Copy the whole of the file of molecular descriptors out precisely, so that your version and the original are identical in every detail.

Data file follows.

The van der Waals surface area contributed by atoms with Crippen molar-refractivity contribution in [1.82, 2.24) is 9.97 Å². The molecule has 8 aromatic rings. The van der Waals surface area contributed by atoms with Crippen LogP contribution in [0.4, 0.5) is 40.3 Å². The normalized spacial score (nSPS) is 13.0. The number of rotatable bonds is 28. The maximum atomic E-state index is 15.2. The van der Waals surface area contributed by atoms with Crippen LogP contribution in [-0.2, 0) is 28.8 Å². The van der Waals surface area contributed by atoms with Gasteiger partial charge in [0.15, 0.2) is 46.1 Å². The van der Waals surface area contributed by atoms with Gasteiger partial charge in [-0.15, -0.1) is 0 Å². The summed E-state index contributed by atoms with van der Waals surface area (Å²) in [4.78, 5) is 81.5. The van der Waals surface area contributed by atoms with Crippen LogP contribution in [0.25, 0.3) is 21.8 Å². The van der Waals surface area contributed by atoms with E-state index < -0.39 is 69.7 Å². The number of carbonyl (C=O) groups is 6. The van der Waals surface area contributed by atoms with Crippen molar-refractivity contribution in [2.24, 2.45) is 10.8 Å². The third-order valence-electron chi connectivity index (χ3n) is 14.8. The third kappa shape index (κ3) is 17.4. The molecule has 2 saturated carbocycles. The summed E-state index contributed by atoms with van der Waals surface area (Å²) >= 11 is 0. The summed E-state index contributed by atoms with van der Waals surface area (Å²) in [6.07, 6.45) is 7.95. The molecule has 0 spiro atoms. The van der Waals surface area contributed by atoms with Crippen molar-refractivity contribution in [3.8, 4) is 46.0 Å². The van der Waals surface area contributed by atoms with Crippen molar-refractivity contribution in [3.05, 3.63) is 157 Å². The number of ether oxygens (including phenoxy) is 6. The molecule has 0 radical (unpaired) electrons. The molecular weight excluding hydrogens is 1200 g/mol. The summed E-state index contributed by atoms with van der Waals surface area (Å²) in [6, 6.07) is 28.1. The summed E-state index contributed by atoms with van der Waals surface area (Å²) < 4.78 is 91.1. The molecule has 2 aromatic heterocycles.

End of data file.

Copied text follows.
The van der Waals surface area contributed by atoms with Crippen molar-refractivity contribution in [1.82, 2.24) is 9.97 Å². The molecule has 8 aromatic rings. The van der Waals surface area contributed by atoms with Crippen LogP contribution in [0.4, 0.5) is 40.3 Å². The normalized spacial score (nSPS) is 13.0. The number of rotatable bonds is 28. The maximum atomic E-state index is 15.2. The van der Waals surface area contributed by atoms with Crippen LogP contribution in [-0.2, 0) is 28.8 Å². The van der Waals surface area contributed by atoms with Gasteiger partial charge in [0.15, 0.2) is 46.1 Å². The van der Waals surface area contributed by atoms with Gasteiger partial charge in [-0.15, -0.1) is 0 Å². The summed E-state index contributed by atoms with van der Waals surface area (Å²) in [4.78, 5) is 81.5. The van der Waals surface area contributed by atoms with Crippen LogP contribution in [0.25, 0.3) is 21.8 Å². The van der Waals surface area contributed by atoms with E-state index < -0.39 is 69.7 Å². The number of carbonyl (C=O) groups is 6. The van der Waals surface area contributed by atoms with Crippen molar-refractivity contribution in [2.24, 2.45) is 10.8 Å². The third-order valence-electron chi connectivity index (χ3n) is 14.8. The third kappa shape index (κ3) is 17.4. The molecule has 2 saturated carbocycles. The summed E-state index contributed by atoms with van der Waals surface area (Å²) >= 11 is 0. The summed E-state index contributed by atoms with van der Waals surface area (Å²) in [6.07, 6.45) is 7.95. The molecule has 0 spiro atoms. The van der Waals surface area contributed by atoms with Crippen molar-refractivity contribution in [3.8, 4) is 46.0 Å². The van der Waals surface area contributed by atoms with Crippen molar-refractivity contribution in [3.05, 3.63) is 157 Å². The number of ether oxygens (including phenoxy) is 6. The molecule has 0 radical (unpaired) electrons. The molecular weight excluding hydrogens is 1200 g/mol. The summed E-state index contributed by atoms with van der Waals surface area (Å²) in [6, 6.07) is 28.1. The summed E-state index contributed by atoms with van der Waals surface area (Å²) < 4.78 is 91.1. The molecule has 2 aromatic heterocycles.